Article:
I always get excited when my couples tell me they have a coordinator. Two seconds later I am deflated when I realize that the coordinator they have named is the venue coordinator. Have I worked with some great venue coordinators… absolutely. More so than any other type of “off brand” coordinator. However, a venue coordinator is not the same as a wedding planner. Their concern is the timing and coordination of events at the venue. They are often not present if the ceremony is at another location. They won’t handle timeline issues or missing vendors. Think caterer or cake not showing up on time… they leave it up to the couple to handle as it doesn’t have anything to do with the venue. There is no buffer for other vendors. I worked with a venue coordinator that actually locked everyone out of the venue so they could finish set up… meanwhile the couple was outside in gale force winds. The couple wasn’t disappointed with the venue for locking the doors but at me because I didn’t come up with an alternative plan for photos as Dorothy and Toto whipped by us. The biggest venue coordinator snafu that I’ve heard about recently was when the coordinator left at the end of their work day… leaving the couple not checked-in to their room and amidst timing issues with other vendors and dinner service. Remember venue coordinators are often hourly wage employees who may or may not be available on a weekend or after 5pm.


Okay, so we can make a mean timeline, style a table so it looks amazing in photos and have buddied up with some of the best vendors in the area but when it comes down to it… we still aren’t planners. Increasingly over the years I find couples are relying more and more on me to help plan their days… from vendor referrals to being the only person that knows how to put on a boutonniere. Photographers are the only one of your vendors that are with you from start to finish… so can we handle obstacles that come up during your day… SURE… But it’s not where our passions lie. We want to be free to document memories (and that’s not just corny sales line) without the stress of worrying about timing and herding 15-20 people from one event to the next. The bottom line is… the more time I’m dealing with the logistics of your wedding day… the less time I’m taking photos. Plus most other vendors will just look at us as “just the photographer” so we carry zero authority whatsoever. I kind of like it that way personally. It adds to being able to be quietly out of the way as I photograph the real moments of your day.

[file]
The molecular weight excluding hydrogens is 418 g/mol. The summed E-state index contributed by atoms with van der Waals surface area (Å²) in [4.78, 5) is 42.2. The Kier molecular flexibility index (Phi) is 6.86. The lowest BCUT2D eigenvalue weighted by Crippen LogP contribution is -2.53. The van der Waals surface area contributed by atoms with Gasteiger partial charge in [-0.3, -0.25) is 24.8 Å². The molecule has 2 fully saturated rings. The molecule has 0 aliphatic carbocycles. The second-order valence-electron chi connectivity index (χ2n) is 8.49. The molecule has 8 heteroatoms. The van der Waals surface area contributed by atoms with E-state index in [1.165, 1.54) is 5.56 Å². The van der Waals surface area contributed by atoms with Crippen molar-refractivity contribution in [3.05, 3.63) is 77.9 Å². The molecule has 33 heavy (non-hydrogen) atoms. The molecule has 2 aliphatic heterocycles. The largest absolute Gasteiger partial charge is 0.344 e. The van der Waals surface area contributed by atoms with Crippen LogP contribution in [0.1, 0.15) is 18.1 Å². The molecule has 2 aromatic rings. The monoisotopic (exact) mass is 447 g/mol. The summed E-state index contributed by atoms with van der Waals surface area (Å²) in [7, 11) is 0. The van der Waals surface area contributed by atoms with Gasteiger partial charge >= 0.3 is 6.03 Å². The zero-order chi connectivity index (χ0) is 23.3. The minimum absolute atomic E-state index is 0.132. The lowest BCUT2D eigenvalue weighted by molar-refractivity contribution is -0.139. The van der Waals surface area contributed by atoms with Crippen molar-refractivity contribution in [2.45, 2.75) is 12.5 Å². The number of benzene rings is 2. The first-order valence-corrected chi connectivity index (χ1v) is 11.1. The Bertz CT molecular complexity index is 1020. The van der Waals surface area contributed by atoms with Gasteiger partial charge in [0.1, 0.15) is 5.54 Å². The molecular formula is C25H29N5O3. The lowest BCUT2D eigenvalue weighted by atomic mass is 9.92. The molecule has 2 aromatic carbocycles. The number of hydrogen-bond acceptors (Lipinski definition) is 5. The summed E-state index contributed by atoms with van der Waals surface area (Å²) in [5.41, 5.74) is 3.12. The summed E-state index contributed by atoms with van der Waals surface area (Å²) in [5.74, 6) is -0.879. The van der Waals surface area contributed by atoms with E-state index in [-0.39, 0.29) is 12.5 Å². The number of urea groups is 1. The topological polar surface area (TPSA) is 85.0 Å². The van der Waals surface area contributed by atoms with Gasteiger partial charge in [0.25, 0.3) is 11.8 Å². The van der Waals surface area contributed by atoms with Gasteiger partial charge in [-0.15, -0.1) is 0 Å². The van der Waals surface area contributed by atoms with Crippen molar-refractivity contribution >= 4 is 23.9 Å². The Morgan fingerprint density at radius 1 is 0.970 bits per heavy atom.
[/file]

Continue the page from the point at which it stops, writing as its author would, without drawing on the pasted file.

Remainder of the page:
So what can you do?

Hire a professional wedding planner or day-of-coordinator.

  • Make sure they specialize in event planning (and it’s not just an off-shoot of their main non-related business). You deserve to have the very best vendors adding to your day.
  • Ask them if they will be in person at your event. If they are not going to be in attendance on your big day, request the name, age and experience of the planner who will be. Many planners will hire family members or teens to do day of coordination to save money. While they are trained, they may not have the life experience to handle the pressures of a wedding day. And they would be completely unable to run out and grab extra champagne if it runs out (and this happens more than you think).
  • Ask the planner how many events they do per weekend. A good planner will not do more than one event per day unless they have a strong, experienced team. Steer clear of any planning service that contracts for 3-4 events every weekend without a dedicated (over 21) planner in attendance.

To help you get started, here are my two favorite local planners:

Events to a T, Letizia Mastrantoni | | 518.796.3917

Karen & Co Event Planning, Karen Ricci | | 518.857.2189